• CMS proposed to add 12 cardiac catheterization procedures to the ASC-covered procedures list. This is significant for a few reasons. Even if these procedures are not approved, the proposal indicates that CMS is viewing more cardiac procedures as safe to perform in ASCs. This should encourage private payers to seriously consider providing coverage for these procedures, which we saw when CMS started proposing the addition of spine procedures. If these 12 cardiac procedures are approved, it’s likely that their Medicare reimbursement would initially be too low for ASCs to seriously consider performing them on Medicare patients, and low reimbursement may keep some private payer reimbursement too low as well. But assuming reimbursement increases in the coming years, these procedures should become more viable.
  • There were no new proposed total joint replacement codes. While unfortunate, this was not unexpected. But this development should do little or nothing to stifle the rapid growth of total joints in ASCs.
  • CMS proposed significant changes to the ASC Quality Reporting (ASCQR) Program, recommending the removal of eight measures over a two-year period. CMS did not propose to mandate implementation of the Consumer Assessment of Healthcare Providers and Systems Outpatient and Ambulatory Surgery Survey (OAS CAHPS), but indicated it still planned to require ASCs to eventually use a form of the survey.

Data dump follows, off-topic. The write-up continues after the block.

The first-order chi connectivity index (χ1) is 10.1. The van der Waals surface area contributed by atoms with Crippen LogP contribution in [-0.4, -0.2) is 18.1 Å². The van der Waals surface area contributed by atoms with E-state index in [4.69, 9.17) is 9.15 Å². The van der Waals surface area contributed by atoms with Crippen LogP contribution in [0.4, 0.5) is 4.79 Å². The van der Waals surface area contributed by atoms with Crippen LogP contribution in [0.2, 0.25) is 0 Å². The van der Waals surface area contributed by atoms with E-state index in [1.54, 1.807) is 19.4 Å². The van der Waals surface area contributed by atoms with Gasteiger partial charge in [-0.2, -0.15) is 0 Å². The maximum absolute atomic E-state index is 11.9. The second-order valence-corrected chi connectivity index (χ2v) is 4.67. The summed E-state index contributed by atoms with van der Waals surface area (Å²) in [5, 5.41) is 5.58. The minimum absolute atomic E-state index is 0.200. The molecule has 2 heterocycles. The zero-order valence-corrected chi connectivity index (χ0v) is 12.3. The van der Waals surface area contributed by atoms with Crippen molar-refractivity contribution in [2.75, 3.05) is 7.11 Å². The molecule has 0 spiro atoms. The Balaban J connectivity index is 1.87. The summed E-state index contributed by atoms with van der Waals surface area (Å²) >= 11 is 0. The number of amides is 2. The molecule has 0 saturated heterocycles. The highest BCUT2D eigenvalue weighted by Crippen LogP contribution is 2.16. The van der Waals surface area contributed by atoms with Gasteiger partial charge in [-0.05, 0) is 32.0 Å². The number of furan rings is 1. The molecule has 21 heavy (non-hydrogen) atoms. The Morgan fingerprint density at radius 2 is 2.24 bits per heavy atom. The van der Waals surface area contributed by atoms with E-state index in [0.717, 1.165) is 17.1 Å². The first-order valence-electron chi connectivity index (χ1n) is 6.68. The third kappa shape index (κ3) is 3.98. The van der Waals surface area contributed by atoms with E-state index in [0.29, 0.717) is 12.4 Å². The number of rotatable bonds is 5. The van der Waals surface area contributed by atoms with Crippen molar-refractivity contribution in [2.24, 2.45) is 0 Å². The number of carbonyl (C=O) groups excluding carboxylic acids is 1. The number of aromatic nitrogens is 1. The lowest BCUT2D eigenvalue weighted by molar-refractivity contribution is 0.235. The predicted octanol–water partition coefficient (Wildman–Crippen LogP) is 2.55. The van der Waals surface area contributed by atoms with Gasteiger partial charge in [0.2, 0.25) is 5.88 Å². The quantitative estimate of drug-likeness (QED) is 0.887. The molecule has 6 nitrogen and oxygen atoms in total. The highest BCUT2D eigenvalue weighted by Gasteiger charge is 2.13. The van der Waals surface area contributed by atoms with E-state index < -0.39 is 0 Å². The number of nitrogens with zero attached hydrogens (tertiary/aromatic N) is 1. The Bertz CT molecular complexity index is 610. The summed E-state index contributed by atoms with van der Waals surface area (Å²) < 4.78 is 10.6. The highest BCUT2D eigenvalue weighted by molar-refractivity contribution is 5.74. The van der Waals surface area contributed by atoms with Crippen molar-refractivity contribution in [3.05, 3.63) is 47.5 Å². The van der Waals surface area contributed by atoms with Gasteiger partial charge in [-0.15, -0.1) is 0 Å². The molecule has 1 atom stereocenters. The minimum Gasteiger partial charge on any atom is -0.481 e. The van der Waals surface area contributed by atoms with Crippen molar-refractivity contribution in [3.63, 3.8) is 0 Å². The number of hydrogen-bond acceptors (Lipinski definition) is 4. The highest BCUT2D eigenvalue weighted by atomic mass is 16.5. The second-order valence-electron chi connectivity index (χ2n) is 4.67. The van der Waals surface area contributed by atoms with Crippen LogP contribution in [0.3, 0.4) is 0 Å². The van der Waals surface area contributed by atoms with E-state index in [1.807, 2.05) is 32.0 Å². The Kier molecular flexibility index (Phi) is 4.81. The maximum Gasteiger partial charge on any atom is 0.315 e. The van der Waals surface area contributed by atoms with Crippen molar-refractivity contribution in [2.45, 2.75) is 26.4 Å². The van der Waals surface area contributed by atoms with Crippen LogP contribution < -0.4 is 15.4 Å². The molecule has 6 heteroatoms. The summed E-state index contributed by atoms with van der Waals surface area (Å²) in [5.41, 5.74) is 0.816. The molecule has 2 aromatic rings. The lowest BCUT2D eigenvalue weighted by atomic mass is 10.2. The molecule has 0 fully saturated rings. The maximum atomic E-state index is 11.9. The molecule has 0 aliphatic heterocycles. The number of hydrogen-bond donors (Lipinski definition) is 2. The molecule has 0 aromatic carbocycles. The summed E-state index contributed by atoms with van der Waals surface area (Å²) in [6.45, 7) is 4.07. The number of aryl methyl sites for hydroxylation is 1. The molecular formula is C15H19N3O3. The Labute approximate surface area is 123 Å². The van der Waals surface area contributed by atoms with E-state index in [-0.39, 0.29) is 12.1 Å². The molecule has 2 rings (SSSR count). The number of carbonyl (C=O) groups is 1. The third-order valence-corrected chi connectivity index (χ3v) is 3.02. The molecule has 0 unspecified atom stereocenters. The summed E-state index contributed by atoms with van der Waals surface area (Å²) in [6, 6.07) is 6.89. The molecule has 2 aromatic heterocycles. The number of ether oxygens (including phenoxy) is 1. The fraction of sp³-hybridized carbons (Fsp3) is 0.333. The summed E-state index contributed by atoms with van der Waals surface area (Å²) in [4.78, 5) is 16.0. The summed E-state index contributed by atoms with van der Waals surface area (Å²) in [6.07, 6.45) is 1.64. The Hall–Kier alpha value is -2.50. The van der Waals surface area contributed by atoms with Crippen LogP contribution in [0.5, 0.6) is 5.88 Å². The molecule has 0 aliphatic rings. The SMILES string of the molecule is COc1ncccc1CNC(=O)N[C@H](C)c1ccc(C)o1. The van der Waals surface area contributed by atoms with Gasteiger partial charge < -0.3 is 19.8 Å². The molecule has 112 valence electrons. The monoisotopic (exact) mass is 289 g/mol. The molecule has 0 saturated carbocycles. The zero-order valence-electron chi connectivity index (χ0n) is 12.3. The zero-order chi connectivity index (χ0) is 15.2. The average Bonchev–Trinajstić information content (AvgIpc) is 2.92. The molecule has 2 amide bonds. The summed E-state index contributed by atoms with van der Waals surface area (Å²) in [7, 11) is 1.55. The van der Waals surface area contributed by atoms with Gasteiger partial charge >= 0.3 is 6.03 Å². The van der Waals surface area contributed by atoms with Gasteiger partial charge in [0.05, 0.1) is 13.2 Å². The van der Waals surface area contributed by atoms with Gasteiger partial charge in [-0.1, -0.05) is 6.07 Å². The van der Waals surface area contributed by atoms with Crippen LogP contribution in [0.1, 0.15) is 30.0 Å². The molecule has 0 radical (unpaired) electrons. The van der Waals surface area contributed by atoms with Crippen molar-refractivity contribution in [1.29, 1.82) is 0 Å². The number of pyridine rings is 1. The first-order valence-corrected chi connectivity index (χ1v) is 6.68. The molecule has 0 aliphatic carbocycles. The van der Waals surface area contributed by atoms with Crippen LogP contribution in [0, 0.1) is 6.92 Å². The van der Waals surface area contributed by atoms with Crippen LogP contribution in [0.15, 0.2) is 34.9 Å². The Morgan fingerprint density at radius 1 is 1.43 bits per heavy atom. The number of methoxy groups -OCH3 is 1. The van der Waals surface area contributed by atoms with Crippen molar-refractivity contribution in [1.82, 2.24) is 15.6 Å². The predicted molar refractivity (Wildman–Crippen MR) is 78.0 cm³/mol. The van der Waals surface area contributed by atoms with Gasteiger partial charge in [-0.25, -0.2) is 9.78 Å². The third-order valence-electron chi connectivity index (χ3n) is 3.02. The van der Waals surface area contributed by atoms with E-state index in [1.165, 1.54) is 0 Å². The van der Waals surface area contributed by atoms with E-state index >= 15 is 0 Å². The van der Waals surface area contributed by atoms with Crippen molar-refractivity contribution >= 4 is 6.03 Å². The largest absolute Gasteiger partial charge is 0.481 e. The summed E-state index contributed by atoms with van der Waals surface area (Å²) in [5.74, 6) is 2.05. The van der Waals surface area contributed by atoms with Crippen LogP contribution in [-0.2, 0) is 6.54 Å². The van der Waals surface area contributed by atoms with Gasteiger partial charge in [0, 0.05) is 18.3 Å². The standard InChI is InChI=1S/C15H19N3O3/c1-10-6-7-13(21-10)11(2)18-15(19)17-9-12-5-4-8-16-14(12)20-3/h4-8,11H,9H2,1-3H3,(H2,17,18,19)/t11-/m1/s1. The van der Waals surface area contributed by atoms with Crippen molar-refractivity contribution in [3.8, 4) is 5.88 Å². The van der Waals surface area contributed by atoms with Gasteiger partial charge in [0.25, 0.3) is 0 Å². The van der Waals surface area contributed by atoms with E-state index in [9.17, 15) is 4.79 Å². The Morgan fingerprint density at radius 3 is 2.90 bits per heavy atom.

2. House passes Ambulatory Surgical Center Payment Transparency Act of 2018. Also in July, the US House of Representatives passed the Ambulatory Surgical Center (ASC) Payment Transparency Act of 2018 (H.R. 6138). Key takeaways include the following:

  • It would require the expert outside advisory panel that reviews the Medicare prospective payment system for HOPD services to include at least one ASC representative.